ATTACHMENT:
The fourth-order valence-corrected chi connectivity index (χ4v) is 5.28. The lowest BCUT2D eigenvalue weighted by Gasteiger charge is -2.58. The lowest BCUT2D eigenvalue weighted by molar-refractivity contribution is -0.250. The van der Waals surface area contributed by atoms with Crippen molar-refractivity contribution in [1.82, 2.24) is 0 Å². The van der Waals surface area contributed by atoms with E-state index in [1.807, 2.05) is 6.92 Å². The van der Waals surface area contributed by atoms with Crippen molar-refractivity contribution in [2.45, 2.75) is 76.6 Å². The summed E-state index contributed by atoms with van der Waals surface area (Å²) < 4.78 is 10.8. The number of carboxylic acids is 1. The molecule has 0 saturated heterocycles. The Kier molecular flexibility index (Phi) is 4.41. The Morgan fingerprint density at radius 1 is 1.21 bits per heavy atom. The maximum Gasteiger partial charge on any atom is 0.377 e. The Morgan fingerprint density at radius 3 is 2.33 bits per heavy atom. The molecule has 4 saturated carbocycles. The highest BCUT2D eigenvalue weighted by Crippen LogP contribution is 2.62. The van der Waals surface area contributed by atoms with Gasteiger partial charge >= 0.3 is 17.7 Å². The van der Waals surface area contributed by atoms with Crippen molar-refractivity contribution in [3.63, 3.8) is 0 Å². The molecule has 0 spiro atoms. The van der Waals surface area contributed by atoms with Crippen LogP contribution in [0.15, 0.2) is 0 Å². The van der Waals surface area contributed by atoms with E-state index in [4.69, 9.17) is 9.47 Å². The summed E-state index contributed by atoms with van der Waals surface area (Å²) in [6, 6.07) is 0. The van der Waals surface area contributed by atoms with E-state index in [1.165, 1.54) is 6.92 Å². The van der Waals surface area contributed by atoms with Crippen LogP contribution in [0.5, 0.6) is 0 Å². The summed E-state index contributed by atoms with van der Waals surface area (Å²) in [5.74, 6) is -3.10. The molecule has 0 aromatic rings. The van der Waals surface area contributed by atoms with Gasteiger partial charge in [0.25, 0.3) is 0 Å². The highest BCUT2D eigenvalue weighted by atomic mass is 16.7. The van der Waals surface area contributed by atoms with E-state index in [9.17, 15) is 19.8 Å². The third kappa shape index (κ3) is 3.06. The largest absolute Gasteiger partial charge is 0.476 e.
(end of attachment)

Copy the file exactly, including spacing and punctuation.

The fourth-order valence-corrected chi connectivity index (χ4v) is 5.28. The lowest BCUT2D eigenvalue weighted by Gasteiger charge is -2.58. The lowest BCUT2D eigenvalue weighted by molar-refractivity contribution is -0.250. The van der Waals surface area contributed by atoms with Crippen molar-refractivity contribution in [1.82, 2.24) is 0 Å². The van der Waals surface area contributed by atoms with E-state index in [1.807, 2.05) is 6.92 Å². The van der Waals surface area contributed by atoms with Crippen molar-refractivity contribution in [2.45, 2.75) is 76.6 Å². The summed E-state index contributed by atoms with van der Waals surface area (Å²) < 4.78 is 10.8. The number of carboxylic acids is 1. The molecule has 0 saturated heterocycles. The Kier molecular flexibility index (Phi) is 4.41. The Morgan fingerprint density at radius 1 is 1.21 bits per heavy atom. The maximum Gasteiger partial charge on any atom is 0.377 e. The Morgan fingerprint density at radius 3 is 2.33 bits per heavy atom. The molecule has 4 saturated carbocycles. The highest BCUT2D eigenvalue weighted by Crippen LogP contribution is 2.62. The van der Waals surface area contributed by atoms with Gasteiger partial charge >= 0.3 is 17.7 Å². The van der Waals surface area contributed by atoms with Crippen molar-refractivity contribution in [3.63, 3.8) is 0 Å². The molecule has 0 spiro atoms. The van der Waals surface area contributed by atoms with Crippen LogP contribution in [0.15, 0.2) is 0 Å². The van der Waals surface area contributed by atoms with E-state index in [4.69, 9.17) is 9.47 Å². The summed E-state index contributed by atoms with van der Waals surface area (Å²) in [6, 6.07) is 0. The van der Waals surface area contributed by atoms with E-state index in [1.165, 1.54) is 6.92 Å². The van der Waals surface area contributed by atoms with Crippen LogP contribution in [0.5, 0.6) is 0 Å². The summed E-state index contributed by atoms with van der Waals surface area (Å²) in [5.74, 6) is -3.10. The molecule has 0 aromatic rings. The van der Waals surface area contributed by atoms with Gasteiger partial charge in [0.25, 0.3) is 0 Å². The highest BCUT2D eigenvalue weighted by atomic mass is 16.7. The van der Waals surface area contributed by atoms with E-state index in [9.17, 15) is 19.8 Å². The third kappa shape index (κ3) is 3.06. The largest absolute Gasteiger partial charge is 0.476 e.